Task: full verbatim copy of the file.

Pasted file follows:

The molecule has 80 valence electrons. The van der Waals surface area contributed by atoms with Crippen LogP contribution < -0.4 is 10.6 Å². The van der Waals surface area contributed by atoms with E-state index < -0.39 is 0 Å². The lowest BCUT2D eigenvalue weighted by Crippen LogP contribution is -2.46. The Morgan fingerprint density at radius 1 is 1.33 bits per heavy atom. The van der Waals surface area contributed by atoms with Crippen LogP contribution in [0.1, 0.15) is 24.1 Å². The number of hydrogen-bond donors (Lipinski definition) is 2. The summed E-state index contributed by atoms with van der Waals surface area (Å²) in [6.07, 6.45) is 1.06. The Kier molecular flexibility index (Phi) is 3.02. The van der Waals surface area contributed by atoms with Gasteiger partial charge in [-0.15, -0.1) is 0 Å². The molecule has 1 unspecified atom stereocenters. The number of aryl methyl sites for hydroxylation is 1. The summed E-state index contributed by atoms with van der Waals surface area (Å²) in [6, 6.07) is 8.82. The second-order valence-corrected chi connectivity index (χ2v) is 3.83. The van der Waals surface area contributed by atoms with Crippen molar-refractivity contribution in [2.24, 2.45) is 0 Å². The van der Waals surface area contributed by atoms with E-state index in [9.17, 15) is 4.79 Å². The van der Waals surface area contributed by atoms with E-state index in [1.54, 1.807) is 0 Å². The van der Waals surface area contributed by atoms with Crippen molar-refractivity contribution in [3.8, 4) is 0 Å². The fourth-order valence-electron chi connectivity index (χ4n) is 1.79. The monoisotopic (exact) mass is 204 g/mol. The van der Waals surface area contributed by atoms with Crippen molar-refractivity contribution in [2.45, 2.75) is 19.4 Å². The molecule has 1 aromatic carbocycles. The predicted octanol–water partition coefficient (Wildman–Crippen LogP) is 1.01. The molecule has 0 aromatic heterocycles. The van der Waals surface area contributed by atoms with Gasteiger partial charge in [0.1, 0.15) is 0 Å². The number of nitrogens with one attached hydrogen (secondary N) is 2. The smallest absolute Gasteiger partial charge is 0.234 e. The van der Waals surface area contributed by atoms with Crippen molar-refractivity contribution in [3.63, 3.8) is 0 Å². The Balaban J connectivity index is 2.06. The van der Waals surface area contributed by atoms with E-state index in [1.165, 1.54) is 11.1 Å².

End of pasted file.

The molecule has 80 valence electrons. The van der Waals surface area contributed by atoms with Crippen LogP contribution < -0.4 is 10.6 Å². The van der Waals surface area contributed by atoms with E-state index < -0.39 is 0 Å². The lowest BCUT2D eigenvalue weighted by Crippen LogP contribution is -2.46. The Morgan fingerprint density at radius 1 is 1.33 bits per heavy atom. The van der Waals surface area contributed by atoms with Crippen LogP contribution in [0.1, 0.15) is 24.1 Å². The number of hydrogen-bond donors (Lipinski definition) is 2. The summed E-state index contributed by atoms with van der Waals surface area (Å²) in [6.07, 6.45) is 1.06. The Kier molecular flexibility index (Phi) is 3.02. The van der Waals surface area contributed by atoms with Gasteiger partial charge in [-0.15, -0.1) is 0 Å². The molecule has 1 unspecified atom stereocenters. The number of aryl methyl sites for hydroxylation is 1. The summed E-state index contributed by atoms with van der Waals surface area (Å²) in [6, 6.07) is 8.82. The second-order valence-corrected chi connectivity index (χ2v) is 3.83. The van der Waals surface area contributed by atoms with Crippen molar-refractivity contribution in [2.24, 2.45) is 0 Å². The van der Waals surface area contributed by atoms with E-state index in [9.17, 15) is 4.79 Å². The van der Waals surface area contributed by atoms with E-state index in [1.54, 1.807) is 0 Å². The van der Waals surface area contributed by atoms with Crippen molar-refractivity contribution in [3.8, 4) is 0 Å². The fourth-order valence-electron chi connectivity index (χ4n) is 1.79. The monoisotopic (exact) mass is 204 g/mol. The van der Waals surface area contributed by atoms with Crippen molar-refractivity contribution in [2.45, 2.75) is 19.4 Å². The molecule has 1 aromatic carbocycles. The predicted octanol–water partition coefficient (Wildman–Crippen LogP) is 1.01. The molecule has 0 aromatic heterocycles. The van der Waals surface area contributed by atoms with Gasteiger partial charge in [0.1, 0.15) is 0 Å². The number of nitrogens with one attached hydrogen (secondary N) is 2. The smallest absolute Gasteiger partial charge is 0.234 e. The van der Waals surface area contributed by atoms with Crippen molar-refractivity contribution in [3.63, 3.8) is 0 Å². The Balaban J connectivity index is 2.06. The van der Waals surface area contributed by atoms with E-state index in [1.165, 1.54) is 11.1 Å².